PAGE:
California saw some improvement in affordable housing at the beginning of the year, according to a report released Monday by industry group the California Association of Realtors.
The housing affordability index shows the percent of households in California who could manage to buy a median-priced home during the first quarter of the year, which saw a 4 percent increase from last year’s fourth quarter at 30 percent, said CAR’s senior economist Oscar Wei.
Although it may not seem like a significant number, Wei told KPCC that it's actually a good sign. A normal percentage bump usually ranges from 1 to 2 percent, he said.
A median-priced home for California is $465,280, according to the report, which means that home buyers needed to earn a minimum annual income of $92,571 to qualify for that purchase.
Higher wages and lower seasonal home prices are the reason for the increased affordability, according to the report. California’s housing affordability index reached its peak of 56 percent in the first quarter of 2012.
Home prices tend to dip in the first quarter of every year, he said — it was at 34 percent during the same time last year — and have a habit of rising toward the middle of the year.
Families with a larger household size including children typically move during these periods, Wei said, which drives up the home prices.
“When we talk about housing affordability, a lot of the time, we look at the headline number, which is the state number… but we have to look at different counties as well,” he told KPCC.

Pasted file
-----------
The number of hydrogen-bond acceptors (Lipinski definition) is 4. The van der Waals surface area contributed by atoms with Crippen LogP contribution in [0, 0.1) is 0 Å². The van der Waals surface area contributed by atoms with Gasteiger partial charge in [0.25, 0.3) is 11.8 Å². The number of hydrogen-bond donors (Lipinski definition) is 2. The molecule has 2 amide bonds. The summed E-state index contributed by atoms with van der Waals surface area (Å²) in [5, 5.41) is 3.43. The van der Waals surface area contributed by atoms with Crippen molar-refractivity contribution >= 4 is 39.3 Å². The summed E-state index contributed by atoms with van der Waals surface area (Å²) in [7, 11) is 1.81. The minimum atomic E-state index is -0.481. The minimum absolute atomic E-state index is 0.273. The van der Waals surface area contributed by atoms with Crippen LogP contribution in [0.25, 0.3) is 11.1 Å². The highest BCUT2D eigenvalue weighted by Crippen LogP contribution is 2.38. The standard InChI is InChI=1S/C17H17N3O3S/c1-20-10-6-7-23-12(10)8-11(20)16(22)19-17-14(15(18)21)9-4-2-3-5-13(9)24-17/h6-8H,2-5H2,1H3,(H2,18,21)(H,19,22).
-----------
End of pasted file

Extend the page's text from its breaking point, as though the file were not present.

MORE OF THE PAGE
When families can’t afford homes in areas like Orange County, Wei said, they start looking in the surrounding areas such as Riverside and San Bernardino counties, which ranked as one of the most affordable counties in California at 57 percent.
San Francisco County was the least affordable at 13 percent, according to the report.
Los Angeles County also saw a 4 percent increase from last year’s fourth quarter when it was at 27 percent, he said.
“We are seeing a little bit of uptake in housing affordability,” he said.
This is due to job growth, specifically in the construction industry, Wei said. This will create more supply for the demand and help alleviate the pressure on rising home prices.
This, in addition to low interest rates — which he predicts will soon inflate — make it the perfect climate for potential home buyers, Wei said.